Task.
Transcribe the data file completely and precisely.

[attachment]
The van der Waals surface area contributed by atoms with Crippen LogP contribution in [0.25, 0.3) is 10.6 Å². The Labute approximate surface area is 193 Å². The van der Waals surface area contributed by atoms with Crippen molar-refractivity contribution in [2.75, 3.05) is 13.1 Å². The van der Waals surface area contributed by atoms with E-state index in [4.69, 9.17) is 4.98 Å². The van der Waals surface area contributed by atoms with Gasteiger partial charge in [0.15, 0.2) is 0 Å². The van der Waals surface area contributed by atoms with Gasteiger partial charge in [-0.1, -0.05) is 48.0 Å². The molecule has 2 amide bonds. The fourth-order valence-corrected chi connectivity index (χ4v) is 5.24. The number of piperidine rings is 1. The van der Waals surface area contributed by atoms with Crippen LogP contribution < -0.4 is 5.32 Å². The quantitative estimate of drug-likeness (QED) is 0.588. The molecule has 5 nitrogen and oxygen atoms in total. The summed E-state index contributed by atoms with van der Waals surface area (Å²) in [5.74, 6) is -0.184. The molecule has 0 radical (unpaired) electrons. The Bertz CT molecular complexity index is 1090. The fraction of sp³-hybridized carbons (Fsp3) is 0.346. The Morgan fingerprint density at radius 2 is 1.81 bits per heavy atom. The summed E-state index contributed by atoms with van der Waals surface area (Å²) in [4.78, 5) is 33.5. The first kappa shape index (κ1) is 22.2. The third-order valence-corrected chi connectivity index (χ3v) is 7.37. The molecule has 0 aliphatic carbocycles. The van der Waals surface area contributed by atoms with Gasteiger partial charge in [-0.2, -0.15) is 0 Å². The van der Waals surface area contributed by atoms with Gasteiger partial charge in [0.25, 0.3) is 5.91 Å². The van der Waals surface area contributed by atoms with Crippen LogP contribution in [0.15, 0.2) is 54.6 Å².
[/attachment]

The van der Waals surface area contributed by atoms with Crippen LogP contribution in [0.25, 0.3) is 10.6 Å². The Labute approximate surface area is 193 Å². The van der Waals surface area contributed by atoms with Crippen molar-refractivity contribution in [2.75, 3.05) is 13.1 Å². The van der Waals surface area contributed by atoms with E-state index in [4.69, 9.17) is 4.98 Å². The van der Waals surface area contributed by atoms with Gasteiger partial charge in [0.15, 0.2) is 0 Å². The van der Waals surface area contributed by atoms with Gasteiger partial charge in [-0.1, -0.05) is 48.0 Å². The molecule has 2 amide bonds. The fourth-order valence-corrected chi connectivity index (χ4v) is 5.24. The number of piperidine rings is 1. The van der Waals surface area contributed by atoms with Crippen LogP contribution < -0.4 is 5.32 Å². The quantitative estimate of drug-likeness (QED) is 0.588. The molecule has 5 nitrogen and oxygen atoms in total. The summed E-state index contributed by atoms with van der Waals surface area (Å²) in [5.74, 6) is -0.184. The molecule has 0 radical (unpaired) electrons. The Bertz CT molecular complexity index is 1090. The fraction of sp³-hybridized carbons (Fsp3) is 0.346. The Morgan fingerprint density at radius 2 is 1.81 bits per heavy atom. The summed E-state index contributed by atoms with van der Waals surface area (Å²) in [4.78, 5) is 33.5. The first kappa shape index (κ1) is 22.2. The third-order valence-corrected chi connectivity index (χ3v) is 7.37. The molecule has 0 aliphatic carbocycles. The van der Waals surface area contributed by atoms with Gasteiger partial charge in [-0.2, -0.15) is 0 Å². The van der Waals surface area contributed by atoms with Gasteiger partial charge in [0.25, 0.3) is 5.91 Å². The van der Waals surface area contributed by atoms with Crippen LogP contribution in [0.15, 0.2) is 54.6 Å².